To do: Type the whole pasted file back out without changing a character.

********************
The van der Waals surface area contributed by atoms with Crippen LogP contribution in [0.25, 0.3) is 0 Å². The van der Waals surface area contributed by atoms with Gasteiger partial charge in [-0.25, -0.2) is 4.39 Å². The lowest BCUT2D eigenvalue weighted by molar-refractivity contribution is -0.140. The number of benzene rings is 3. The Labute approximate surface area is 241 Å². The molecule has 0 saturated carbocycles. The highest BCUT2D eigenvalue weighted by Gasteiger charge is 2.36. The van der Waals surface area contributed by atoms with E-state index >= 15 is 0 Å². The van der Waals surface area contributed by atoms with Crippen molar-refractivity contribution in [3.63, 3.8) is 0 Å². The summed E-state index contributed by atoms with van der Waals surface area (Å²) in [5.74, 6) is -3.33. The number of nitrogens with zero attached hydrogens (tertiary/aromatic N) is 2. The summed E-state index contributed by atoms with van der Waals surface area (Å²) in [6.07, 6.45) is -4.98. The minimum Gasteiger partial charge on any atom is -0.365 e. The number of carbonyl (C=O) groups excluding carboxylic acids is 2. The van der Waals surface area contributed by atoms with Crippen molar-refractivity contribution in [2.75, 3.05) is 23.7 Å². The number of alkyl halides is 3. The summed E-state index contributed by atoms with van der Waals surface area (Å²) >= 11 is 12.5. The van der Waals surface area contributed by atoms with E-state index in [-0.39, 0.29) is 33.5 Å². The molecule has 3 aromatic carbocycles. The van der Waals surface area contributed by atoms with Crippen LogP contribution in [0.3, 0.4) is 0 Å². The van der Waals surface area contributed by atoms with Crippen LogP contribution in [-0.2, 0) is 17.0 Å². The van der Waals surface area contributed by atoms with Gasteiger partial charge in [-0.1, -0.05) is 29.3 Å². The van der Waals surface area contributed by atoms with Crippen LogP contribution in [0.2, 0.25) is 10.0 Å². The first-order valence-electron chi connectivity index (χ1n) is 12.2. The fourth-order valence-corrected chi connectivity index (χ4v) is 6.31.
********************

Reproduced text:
The van der Waals surface area contributed by atoms with Crippen LogP contribution in [0.25, 0.3) is 0 Å². The van der Waals surface area contributed by atoms with Gasteiger partial charge in [-0.25, -0.2) is 4.39 Å². The lowest BCUT2D eigenvalue weighted by molar-refractivity contribution is -0.140. The number of benzene rings is 3. The Labute approximate surface area is 241 Å². The molecule has 0 saturated carbocycles. The highest BCUT2D eigenvalue weighted by Gasteiger charge is 2.36. The van der Waals surface area contributed by atoms with E-state index >= 15 is 0 Å². The van der Waals surface area contributed by atoms with Crippen molar-refractivity contribution in [3.63, 3.8) is 0 Å². The summed E-state index contributed by atoms with van der Waals surface area (Å²) in [5.74, 6) is -3.33. The number of nitrogens with zero attached hydrogens (tertiary/aromatic N) is 2. The summed E-state index contributed by atoms with van der Waals surface area (Å²) in [6.07, 6.45) is -4.98. The minimum Gasteiger partial charge on any atom is -0.365 e. The number of carbonyl (C=O) groups excluding carboxylic acids is 2. The van der Waals surface area contributed by atoms with Crippen molar-refractivity contribution in [2.75, 3.05) is 23.7 Å². The number of alkyl halides is 3. The summed E-state index contributed by atoms with van der Waals surface area (Å²) >= 11 is 12.5. The van der Waals surface area contributed by atoms with E-state index in [-0.39, 0.29) is 33.5 Å². The molecule has 3 aromatic carbocycles. The van der Waals surface area contributed by atoms with Crippen LogP contribution in [0.3, 0.4) is 0 Å². The van der Waals surface area contributed by atoms with Crippen LogP contribution in [-0.2, 0) is 17.0 Å². The van der Waals surface area contributed by atoms with Gasteiger partial charge in [-0.1, -0.05) is 29.3 Å². The van der Waals surface area contributed by atoms with Crippen LogP contribution in [0.2, 0.25) is 10.0 Å². The first-order valence-electron chi connectivity index (χ1n) is 12.2. The fourth-order valence-corrected chi connectivity index (χ4v) is 6.31.